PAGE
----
The Funeral Tradition
There are many Chinese traditions that have been passed on and is still being practiced today. China is considered as one of the oldest civilizations in the world, therefore their beliefs are age-old yet still followed and respected today. Some traditions may have changed and revised over time but nevertheless applicable to Chinese people and other influenced countries.
Funerals are considered one of the most sacred events by Chinese people. According to the Confucian ideas and practices is that the younger generation of the family must be responsible in the organizing and spearheading of the funerals of their elderly. Being very sacred, Chinese funerals have many rituals, beliefs, and superstitions that are being done to avoid bad luck and to give honor and respect to the deceased.
A common tradition not only in Chinese funerals, is the hiring of a funeral band who will play music during the procession of the deceased before they get cremated or buried. In Chinese belief, this is done to keep bad spirits and elements away during the procession and the burial rites. Chinese are known to be very cautious when it comes to bad luck and omen and it is believed that funeral bands who play loud music during the procession will keep them away and attract good luck and fortune.
The funeral bands come first in the procession, followed by the family and friends of the deceased, and then lastly the vehicle carrying the coffin. Usually they play mourning songs and hymns and are led by a conductor or a leader who decides which songs to play and the tempo of each song. The family and friends should wear their mourning clothes which are commonly black. The funeral band must also be informed of the color of their attire to achieve uniformity.
Do you need to Hire a Funeral Band?
Through all these beliefs and practices, are Chinese funeral bands really necessary? Is it still worth it to practice this age-old belief and spend money on it? The answer depends on how traditional the family is. If they are really traditional and do practice all Chinese funeral superstitions, then a funeral band is definitely something to consider. But if the family is not that traditional and the funeral is to be done intimately and with little to no attention from other people, hiring a Chinese funeral band can be skipped already.
The tradition of Chinese funeral bands still lives on today however in Singapore, funeral processions are prohibited to pass through main roads to avoid traffic jam. Singapore also has a rich inclination to Chinese culture and even their funeral superstitions were passed on to Singaporeans. As a matter of fact, one of the most famous music played on Chinese funeral processions is from Singapore. His name is Luo Lang. unfortunately, he passed away in July 12, 2015 at the very ripe of 95.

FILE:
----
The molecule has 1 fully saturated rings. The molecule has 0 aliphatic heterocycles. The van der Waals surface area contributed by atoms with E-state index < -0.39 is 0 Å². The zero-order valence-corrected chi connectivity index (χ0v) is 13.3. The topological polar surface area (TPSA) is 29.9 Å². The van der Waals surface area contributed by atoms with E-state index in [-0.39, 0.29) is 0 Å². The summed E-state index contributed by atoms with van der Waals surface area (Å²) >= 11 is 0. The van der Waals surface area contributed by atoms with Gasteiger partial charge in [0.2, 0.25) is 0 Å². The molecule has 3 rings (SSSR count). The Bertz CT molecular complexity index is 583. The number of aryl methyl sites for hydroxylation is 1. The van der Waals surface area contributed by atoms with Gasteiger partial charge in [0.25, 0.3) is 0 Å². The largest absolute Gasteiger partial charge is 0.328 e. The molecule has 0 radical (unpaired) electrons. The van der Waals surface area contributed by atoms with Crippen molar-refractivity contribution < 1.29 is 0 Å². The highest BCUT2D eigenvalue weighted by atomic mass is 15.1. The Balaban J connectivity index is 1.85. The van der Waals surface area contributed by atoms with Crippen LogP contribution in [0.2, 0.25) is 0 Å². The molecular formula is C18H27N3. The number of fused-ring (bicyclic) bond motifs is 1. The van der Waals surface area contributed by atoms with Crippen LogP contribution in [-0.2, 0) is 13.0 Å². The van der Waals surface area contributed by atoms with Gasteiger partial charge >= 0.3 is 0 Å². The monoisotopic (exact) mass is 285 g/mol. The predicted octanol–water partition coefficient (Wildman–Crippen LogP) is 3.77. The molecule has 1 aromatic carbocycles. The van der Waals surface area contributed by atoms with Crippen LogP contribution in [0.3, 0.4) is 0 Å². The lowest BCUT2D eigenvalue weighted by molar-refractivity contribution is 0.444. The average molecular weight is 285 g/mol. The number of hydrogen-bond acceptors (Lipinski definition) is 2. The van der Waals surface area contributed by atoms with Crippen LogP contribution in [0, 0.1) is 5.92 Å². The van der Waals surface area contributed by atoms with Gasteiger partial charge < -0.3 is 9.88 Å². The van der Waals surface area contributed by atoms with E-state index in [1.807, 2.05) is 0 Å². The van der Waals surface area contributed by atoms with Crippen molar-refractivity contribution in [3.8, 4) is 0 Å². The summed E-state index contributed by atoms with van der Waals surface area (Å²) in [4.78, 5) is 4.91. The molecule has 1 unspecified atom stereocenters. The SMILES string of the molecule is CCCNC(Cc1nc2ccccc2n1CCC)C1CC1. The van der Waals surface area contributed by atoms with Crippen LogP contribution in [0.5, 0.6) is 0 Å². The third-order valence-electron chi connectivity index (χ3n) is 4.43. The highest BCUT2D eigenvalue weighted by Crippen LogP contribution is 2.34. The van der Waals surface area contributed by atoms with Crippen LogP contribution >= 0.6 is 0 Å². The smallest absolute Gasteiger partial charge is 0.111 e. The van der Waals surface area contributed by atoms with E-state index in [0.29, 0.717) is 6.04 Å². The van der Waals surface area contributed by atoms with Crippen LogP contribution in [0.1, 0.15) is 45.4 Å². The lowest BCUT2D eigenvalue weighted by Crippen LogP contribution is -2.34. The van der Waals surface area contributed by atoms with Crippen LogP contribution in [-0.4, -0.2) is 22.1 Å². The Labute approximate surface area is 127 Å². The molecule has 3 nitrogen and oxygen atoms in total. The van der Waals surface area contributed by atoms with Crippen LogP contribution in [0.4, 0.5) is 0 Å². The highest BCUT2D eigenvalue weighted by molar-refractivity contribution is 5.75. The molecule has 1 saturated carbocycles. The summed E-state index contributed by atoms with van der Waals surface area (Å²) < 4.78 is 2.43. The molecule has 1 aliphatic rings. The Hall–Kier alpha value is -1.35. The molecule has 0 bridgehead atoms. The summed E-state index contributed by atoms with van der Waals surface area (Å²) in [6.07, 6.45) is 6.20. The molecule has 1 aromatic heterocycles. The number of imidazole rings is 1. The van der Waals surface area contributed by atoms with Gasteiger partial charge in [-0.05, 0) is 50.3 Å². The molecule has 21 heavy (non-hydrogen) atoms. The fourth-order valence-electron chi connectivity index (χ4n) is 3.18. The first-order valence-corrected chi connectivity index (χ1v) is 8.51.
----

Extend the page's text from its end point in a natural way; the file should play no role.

Luo Lang composed the famous Mourning Music in 1945 and was initially played to honor the deaths of the military martyrs during the battle in Zhangjiakou. It was also played during the funerals of famous Chinese leaders Deng Xiaoping, Deng Xiaoping, and Chairman Mao Zedong. Prior to this, it was declared as the national mourning music by the Chinese government when it was played during the cornerstone laying ceremony at the Tian’anmen Square in Beijing, China.
Mourning Music has a very deep inclination to folk Chinese rhythms. Luo Lang adapted its very traditional tune to the folk songs initially composed in northern China. Because of this, China has used the Mourning Music for funeral processions both for high-power people and commoners as well. Luo Lang, who was very fond of helping people, have declared the music to be free. Many years before his death, he publicly shared that he will not be collecting any royalties and shares for Mourning Music as it is his gift to the people. Up until this day, the Mourning Music is a very famous song being played in many funeral processions.
Funeral Band Stilll Exist in Asia Country
The tradition of hiring funeral bands is also practiced in Hong Kong, a highly civilized region in China. In the Philippines, funeral bands are also usually hired for the same reason as with Chinese beliefs. As a matter of fact, Filipinos even place karaoke machines during the funeral wake. This is to ward of evil spirits and bad luck and keep the merry atmosphere during the wake. However, this tradition was recently prohibited by the Philippine president as it, on the other hand, disrespects the solemnity of the wake and the deceased more importantly.
Funeral bands are usually marching bands but they only play mourning music. They also have the same arrangement as a marching band. The clarinet players are placed upfront followed by other rhythmic instruments like the piccolo and the saxophone. French horn players are placed on the third row with saxophone players on the side. At the middle part of the band are the bass drum, two side drums, the cymbals, and the conductor. Sometimes, another conductor is placed at the front so all players could see his instructions.
At the back of the drums, cornet players are placed followed by the tuba and euphonium players and lastly, the trombone players. In Chinese setup, the arrangement of the funeral bands may vary as well as the instruments used. A few instruments used include the liugin, yuegin, suona, dizi, sheng, ruan, pipa, and string instruments like the banhu and erhu.
Hiring a Chinese funeral band is a very old but still relevant Chinese tradition in funeral rites. Up until this day, this is done both for common people and for those in higher positions in the government. Since bad luck is a big deal in Chinese culture and superstition, the warding of bad spirits and bad luck is indeed important especially in a sacred event like this. A Chinese funeral band will surely create enough noise during the procession to ward of any of it around.